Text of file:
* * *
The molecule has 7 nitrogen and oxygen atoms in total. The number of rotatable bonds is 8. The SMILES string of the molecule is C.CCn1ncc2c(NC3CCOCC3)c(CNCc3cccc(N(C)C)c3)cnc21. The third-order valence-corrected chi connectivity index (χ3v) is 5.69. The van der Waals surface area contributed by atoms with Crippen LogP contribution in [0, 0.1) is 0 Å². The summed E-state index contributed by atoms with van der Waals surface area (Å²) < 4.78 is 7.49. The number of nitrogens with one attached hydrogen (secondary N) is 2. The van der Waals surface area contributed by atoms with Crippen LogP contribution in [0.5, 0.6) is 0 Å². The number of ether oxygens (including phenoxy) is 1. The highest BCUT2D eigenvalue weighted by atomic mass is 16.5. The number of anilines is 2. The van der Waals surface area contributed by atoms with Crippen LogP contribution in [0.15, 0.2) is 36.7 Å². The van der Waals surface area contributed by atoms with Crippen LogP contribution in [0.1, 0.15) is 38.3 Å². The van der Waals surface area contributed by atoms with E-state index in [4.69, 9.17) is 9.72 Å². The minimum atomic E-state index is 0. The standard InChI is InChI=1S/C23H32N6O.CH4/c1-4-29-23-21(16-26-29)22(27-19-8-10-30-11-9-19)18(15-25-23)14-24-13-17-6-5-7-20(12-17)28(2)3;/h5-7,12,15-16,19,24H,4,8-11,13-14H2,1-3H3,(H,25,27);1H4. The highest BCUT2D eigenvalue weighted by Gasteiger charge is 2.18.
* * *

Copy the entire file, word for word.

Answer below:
The molecule has 7 nitrogen and oxygen atoms in total. The number of rotatable bonds is 8. The SMILES string of the molecule is C.CCn1ncc2c(NC3CCOCC3)c(CNCc3cccc(N(C)C)c3)cnc21. The third-order valence-corrected chi connectivity index (χ3v) is 5.69. The van der Waals surface area contributed by atoms with Crippen LogP contribution in [0, 0.1) is 0 Å². The summed E-state index contributed by atoms with van der Waals surface area (Å²) < 4.78 is 7.49. The number of nitrogens with one attached hydrogen (secondary N) is 2. The van der Waals surface area contributed by atoms with Crippen LogP contribution in [0.5, 0.6) is 0 Å². The number of ether oxygens (including phenoxy) is 1. The highest BCUT2D eigenvalue weighted by atomic mass is 16.5. The number of anilines is 2. The van der Waals surface area contributed by atoms with Crippen LogP contribution in [0.15, 0.2) is 36.7 Å². The van der Waals surface area contributed by atoms with Crippen LogP contribution in [0.1, 0.15) is 38.3 Å². The van der Waals surface area contributed by atoms with E-state index in [4.69, 9.17) is 9.72 Å². The minimum atomic E-state index is 0. The standard InChI is InChI=1S/C23H32N6O.CH4/c1-4-29-23-21(16-26-29)22(27-19-8-10-30-11-9-19)18(15-25-23)14-24-13-17-6-5-7-20(12-17)28(2)3;/h5-7,12,15-16,19,24H,4,8-11,13-14H2,1-3H3,(H,25,27);1H4. The highest BCUT2D eigenvalue weighted by Gasteiger charge is 2.18.